Poison, unlimited: India's chemicals industry remains dangerously

India has failed to come up with effective legislations for its chemical industry even 35 years after the Bhopal tragedy

By Vivek Mishra
Published: Thursday 09 January 2020

Every chemical in the world is harmful and needs to be handled with great care. Still, India’s chemical industry, the sixth-largest in the world, continues to expand dangerously.

Even 35 years after the Bhopal gas tragedy, the world’s worst industrial disaster, India has not banned Methyl isocyanate, the gas that leaked on December 2-3, 1985, killing over 3,500 people and injuring several thousands. The Union government in August 2018 reluctantly banned Carbaryl Sevin, the insecticide the Union Carbide plant was manufacturing in Bhopal. Methyl isocyanate is still legally used in the country to make polyurethane, a form of plastic.

FACTSHEET: Lethal landscape

Little wonder, the country on an average recorded over four major chemical accidents every month in the past three years. “The 152 recorded accidents are underestimated as most cases go unregistered,” says Gopal Krishna of non-profit ToxicsWatch.

India’s chemical industry, which includes basic chemicals and their intermediates, petro-chemicals, fertilisers, paints, pesticides, bulk drugs and pharmaceuticals, is one of the most diversified industrial sectors covering more than 70,000 commercial products.

In 2017-18, the sector produced 49 million tonnes of chemicals and petro-chemicals. Alkaline accounts for 69 per cent of India’s chemical production and polymer accounts for 59 per cent of petro-chemical production. The sector overall contributes to about three per cent of India’s gross domestic product.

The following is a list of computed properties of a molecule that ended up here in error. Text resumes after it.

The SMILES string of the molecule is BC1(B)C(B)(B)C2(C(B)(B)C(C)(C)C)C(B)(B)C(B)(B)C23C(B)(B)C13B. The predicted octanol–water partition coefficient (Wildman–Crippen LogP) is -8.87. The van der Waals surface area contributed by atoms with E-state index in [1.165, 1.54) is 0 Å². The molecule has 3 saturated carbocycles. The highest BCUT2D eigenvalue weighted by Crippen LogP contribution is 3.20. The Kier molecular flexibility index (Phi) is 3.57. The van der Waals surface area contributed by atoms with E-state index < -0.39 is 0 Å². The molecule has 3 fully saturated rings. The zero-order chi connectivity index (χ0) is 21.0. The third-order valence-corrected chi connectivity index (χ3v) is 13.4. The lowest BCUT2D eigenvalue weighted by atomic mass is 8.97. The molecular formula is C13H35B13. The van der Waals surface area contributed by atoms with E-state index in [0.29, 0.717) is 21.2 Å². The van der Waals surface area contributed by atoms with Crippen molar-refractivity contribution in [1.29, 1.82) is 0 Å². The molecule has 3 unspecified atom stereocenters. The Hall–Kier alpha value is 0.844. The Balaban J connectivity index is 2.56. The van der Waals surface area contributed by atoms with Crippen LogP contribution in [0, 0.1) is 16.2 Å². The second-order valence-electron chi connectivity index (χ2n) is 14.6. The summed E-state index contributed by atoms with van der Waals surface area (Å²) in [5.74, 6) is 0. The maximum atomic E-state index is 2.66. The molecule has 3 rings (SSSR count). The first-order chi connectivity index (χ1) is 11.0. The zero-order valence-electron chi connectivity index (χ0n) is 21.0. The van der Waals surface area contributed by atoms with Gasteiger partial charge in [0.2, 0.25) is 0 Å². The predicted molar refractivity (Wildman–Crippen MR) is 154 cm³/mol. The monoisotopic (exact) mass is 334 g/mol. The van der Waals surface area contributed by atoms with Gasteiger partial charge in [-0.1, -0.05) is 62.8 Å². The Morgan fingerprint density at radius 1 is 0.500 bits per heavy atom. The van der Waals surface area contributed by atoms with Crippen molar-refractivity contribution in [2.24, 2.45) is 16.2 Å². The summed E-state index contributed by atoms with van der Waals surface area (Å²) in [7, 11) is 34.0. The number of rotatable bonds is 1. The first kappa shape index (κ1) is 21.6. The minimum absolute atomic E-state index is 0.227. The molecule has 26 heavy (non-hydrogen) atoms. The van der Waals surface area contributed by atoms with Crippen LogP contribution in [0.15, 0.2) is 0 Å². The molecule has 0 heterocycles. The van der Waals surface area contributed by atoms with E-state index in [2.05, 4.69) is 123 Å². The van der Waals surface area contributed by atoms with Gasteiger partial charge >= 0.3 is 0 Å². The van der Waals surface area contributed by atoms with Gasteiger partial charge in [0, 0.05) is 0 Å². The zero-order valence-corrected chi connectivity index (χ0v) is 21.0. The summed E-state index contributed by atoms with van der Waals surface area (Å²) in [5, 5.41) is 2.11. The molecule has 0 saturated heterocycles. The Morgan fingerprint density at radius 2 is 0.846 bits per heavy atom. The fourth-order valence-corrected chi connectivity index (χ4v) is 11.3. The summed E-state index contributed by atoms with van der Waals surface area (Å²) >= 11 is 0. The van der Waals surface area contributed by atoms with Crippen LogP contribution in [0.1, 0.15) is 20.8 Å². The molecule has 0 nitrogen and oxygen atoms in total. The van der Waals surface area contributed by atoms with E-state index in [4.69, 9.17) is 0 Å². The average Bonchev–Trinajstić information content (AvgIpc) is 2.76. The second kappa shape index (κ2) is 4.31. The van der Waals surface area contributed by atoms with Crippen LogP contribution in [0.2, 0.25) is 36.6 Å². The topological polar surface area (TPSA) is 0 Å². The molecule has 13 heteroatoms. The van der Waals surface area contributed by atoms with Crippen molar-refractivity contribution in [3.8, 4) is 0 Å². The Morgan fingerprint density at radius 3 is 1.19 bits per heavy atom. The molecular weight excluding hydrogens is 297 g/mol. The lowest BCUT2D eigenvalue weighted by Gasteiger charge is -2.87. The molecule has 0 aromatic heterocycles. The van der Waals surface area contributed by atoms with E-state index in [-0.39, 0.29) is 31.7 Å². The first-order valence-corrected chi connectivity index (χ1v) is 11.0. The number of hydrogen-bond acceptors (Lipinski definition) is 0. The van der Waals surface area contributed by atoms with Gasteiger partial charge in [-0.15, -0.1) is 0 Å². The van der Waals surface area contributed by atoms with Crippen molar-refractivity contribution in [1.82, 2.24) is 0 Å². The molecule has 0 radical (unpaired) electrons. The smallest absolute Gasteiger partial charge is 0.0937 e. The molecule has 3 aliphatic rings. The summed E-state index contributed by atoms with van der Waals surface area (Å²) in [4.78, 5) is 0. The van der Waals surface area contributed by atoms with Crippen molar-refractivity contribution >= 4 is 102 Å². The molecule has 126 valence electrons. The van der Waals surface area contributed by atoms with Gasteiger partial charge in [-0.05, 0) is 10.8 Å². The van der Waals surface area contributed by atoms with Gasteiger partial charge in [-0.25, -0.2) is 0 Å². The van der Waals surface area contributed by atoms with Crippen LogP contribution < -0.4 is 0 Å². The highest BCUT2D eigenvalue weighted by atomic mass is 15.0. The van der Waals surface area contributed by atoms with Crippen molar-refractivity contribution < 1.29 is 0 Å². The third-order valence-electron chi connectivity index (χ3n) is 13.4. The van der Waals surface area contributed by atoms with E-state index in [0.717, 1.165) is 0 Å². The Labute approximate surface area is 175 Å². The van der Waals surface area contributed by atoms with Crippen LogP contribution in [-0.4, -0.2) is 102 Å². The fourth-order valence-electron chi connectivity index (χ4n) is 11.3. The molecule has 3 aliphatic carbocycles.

India took a hard stance against the sector after the Bhopal gas tragedy. But it went soft after economic liberalisation in 1992 to attract investment. “The government is now talking about self regulations,” says Piyush Mohapatra of non-profit Toxics Link.

India has over 15 Acts and 19 rules that govern different aspects of the chemical industry. Yet none of the acts have been designed exclusively for the industry. For example, the Central Motor Vehicles Rules, 1989, deals with all aspects of road transportation in general and also specifically addresses transportation of hazardous goods, including chemicals.

The Environment (Protection) Act, 1986, currently serves as the umbrella act when it comes to the chemical industry, suggests the National Chemical Management Profile for India report, released in 2005-06 by the Ministry of Environment, Forest and Climate Change (MoEFCC) and the Central Pollution Control Board (CPCB).

At the same time, the national chemical policy has been pending since 2012. “We need a comprehensive law which regulates chemical use, production and safety,” says DD Basu, former scientist, CPCB.

This indirect monitoring of the chemical industry has meant that nine Union ministries have a stake in the sector:

  • MoEFCC is the nodal ministry to enforce the Environment (Protection) Act, 1986.
  • The Ministry of Commerce and Industry, along with the Ministry of Finance, take care of import and export of chemicals.
  • The Ministry of Health and Family Planning, along with the Ministry of Agriculture and Farmers’ Welfare, are concerned with laws that handle consumer interest.
  • The Ministry of Road Transport and Highways, along with the Ministry of Shipping, ensure implementation of transportation laws.
  • The Ministry of Labour and Employment is concerned with the safety and occupational health and, the Ministry of Commerce and Industry is concerned with the use of explosives.